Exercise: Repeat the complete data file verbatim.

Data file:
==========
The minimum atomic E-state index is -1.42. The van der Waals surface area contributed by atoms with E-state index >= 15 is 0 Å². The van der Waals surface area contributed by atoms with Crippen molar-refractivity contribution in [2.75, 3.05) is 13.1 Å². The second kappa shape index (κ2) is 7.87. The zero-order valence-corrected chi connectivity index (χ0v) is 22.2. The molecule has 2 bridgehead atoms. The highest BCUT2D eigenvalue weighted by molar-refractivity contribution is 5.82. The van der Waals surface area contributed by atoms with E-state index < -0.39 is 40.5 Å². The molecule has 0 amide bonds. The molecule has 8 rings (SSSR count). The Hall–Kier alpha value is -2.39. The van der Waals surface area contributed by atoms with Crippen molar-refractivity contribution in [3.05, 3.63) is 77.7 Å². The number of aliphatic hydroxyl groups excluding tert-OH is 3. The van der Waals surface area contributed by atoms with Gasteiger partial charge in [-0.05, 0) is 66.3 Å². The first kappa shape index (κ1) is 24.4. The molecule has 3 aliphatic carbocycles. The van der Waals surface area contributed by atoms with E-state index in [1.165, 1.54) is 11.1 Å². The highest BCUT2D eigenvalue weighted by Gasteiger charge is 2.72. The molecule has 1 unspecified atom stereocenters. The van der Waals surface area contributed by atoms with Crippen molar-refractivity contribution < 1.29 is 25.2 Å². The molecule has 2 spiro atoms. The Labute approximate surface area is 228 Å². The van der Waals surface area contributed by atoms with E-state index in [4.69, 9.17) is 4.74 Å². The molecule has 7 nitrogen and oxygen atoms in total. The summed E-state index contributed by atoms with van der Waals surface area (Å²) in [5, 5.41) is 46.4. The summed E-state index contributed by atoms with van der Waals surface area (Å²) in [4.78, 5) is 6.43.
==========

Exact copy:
The minimum atomic E-state index is -1.42. The van der Waals surface area contributed by atoms with E-state index >= 15 is 0 Å². The van der Waals surface area contributed by atoms with Crippen molar-refractivity contribution in [2.75, 3.05) is 13.1 Å². The second kappa shape index (κ2) is 7.87. The zero-order valence-corrected chi connectivity index (χ0v) is 22.2. The molecule has 2 bridgehead atoms. The highest BCUT2D eigenvalue weighted by molar-refractivity contribution is 5.82. The van der Waals surface area contributed by atoms with E-state index < -0.39 is 40.5 Å². The molecule has 0 amide bonds. The molecule has 8 rings (SSSR count). The Hall–Kier alpha value is -2.39. The van der Waals surface area contributed by atoms with Crippen molar-refractivity contribution in [3.05, 3.63) is 77.7 Å². The number of aliphatic hydroxyl groups excluding tert-OH is 3. The van der Waals surface area contributed by atoms with Gasteiger partial charge in [-0.05, 0) is 66.3 Å². The first kappa shape index (κ1) is 24.4. The molecule has 3 aliphatic carbocycles. The van der Waals surface area contributed by atoms with E-state index in [1.165, 1.54) is 11.1 Å². The highest BCUT2D eigenvalue weighted by Gasteiger charge is 2.72. The molecule has 1 unspecified atom stereocenters. The van der Waals surface area contributed by atoms with Crippen molar-refractivity contribution < 1.29 is 25.2 Å². The molecule has 2 spiro atoms. The Labute approximate surface area is 228 Å². The van der Waals surface area contributed by atoms with E-state index in [4.69, 9.17) is 4.74 Å². The molecule has 7 nitrogen and oxygen atoms in total. The summed E-state index contributed by atoms with van der Waals surface area (Å²) in [5, 5.41) is 46.4. The summed E-state index contributed by atoms with van der Waals surface area (Å²) in [4.78, 5) is 6.43.